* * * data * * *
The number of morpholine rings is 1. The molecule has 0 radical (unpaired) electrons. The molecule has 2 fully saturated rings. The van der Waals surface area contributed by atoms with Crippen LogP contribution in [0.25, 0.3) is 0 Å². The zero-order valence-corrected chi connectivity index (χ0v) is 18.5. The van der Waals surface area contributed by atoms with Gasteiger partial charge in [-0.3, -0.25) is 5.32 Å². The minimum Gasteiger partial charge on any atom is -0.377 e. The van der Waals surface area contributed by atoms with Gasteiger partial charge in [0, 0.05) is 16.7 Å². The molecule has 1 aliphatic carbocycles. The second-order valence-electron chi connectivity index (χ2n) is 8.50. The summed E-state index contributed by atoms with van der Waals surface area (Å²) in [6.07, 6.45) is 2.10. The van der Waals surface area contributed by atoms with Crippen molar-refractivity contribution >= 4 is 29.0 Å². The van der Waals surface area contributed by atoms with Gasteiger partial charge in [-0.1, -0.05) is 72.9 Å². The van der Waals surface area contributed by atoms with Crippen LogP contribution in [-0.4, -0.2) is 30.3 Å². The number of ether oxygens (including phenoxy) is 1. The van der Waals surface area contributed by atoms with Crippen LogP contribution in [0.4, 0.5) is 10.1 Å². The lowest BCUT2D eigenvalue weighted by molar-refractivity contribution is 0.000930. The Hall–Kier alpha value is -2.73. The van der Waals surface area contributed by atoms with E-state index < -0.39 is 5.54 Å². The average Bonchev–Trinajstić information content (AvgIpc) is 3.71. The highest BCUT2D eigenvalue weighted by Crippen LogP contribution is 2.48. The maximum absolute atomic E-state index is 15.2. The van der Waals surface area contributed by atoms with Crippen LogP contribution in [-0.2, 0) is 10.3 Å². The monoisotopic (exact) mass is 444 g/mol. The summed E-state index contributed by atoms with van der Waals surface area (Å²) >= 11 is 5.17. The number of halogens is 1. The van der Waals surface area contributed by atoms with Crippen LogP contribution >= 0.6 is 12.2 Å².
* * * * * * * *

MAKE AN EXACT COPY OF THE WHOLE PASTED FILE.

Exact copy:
The number of morpholine rings is 1. The molecule has 0 radical (unpaired) electrons. The molecule has 2 fully saturated rings. The van der Waals surface area contributed by atoms with Crippen LogP contribution in [0.25, 0.3) is 0 Å². The zero-order valence-corrected chi connectivity index (χ0v) is 18.5. The van der Waals surface area contributed by atoms with Gasteiger partial charge in [-0.3, -0.25) is 5.32 Å². The minimum Gasteiger partial charge on any atom is -0.377 e. The van der Waals surface area contributed by atoms with Gasteiger partial charge in [0, 0.05) is 16.7 Å². The molecule has 1 aliphatic carbocycles. The second-order valence-electron chi connectivity index (χ2n) is 8.50. The summed E-state index contributed by atoms with van der Waals surface area (Å²) in [6.07, 6.45) is 2.10. The van der Waals surface area contributed by atoms with Crippen molar-refractivity contribution >= 4 is 29.0 Å². The van der Waals surface area contributed by atoms with Gasteiger partial charge in [-0.1, -0.05) is 72.9 Å². The van der Waals surface area contributed by atoms with Crippen LogP contribution in [-0.4, -0.2) is 30.3 Å². The number of ether oxygens (including phenoxy) is 1. The van der Waals surface area contributed by atoms with Crippen LogP contribution in [0.4, 0.5) is 10.1 Å². The lowest BCUT2D eigenvalue weighted by molar-refractivity contribution is 0.000930. The Hall–Kier alpha value is -2.73. The van der Waals surface area contributed by atoms with E-state index < -0.39 is 5.54 Å². The average Bonchev–Trinajstić information content (AvgIpc) is 3.71. The highest BCUT2D eigenvalue weighted by Crippen LogP contribution is 2.48. The maximum absolute atomic E-state index is 15.2. The van der Waals surface area contributed by atoms with Crippen LogP contribution in [-0.2, 0) is 10.3 Å². The monoisotopic (exact) mass is 444 g/mol. The summed E-state index contributed by atoms with van der Waals surface area (Å²) >= 11 is 5.17. The number of halogens is 1. The van der Waals surface area contributed by atoms with Crippen LogP contribution >= 0.6 is 12.2 Å².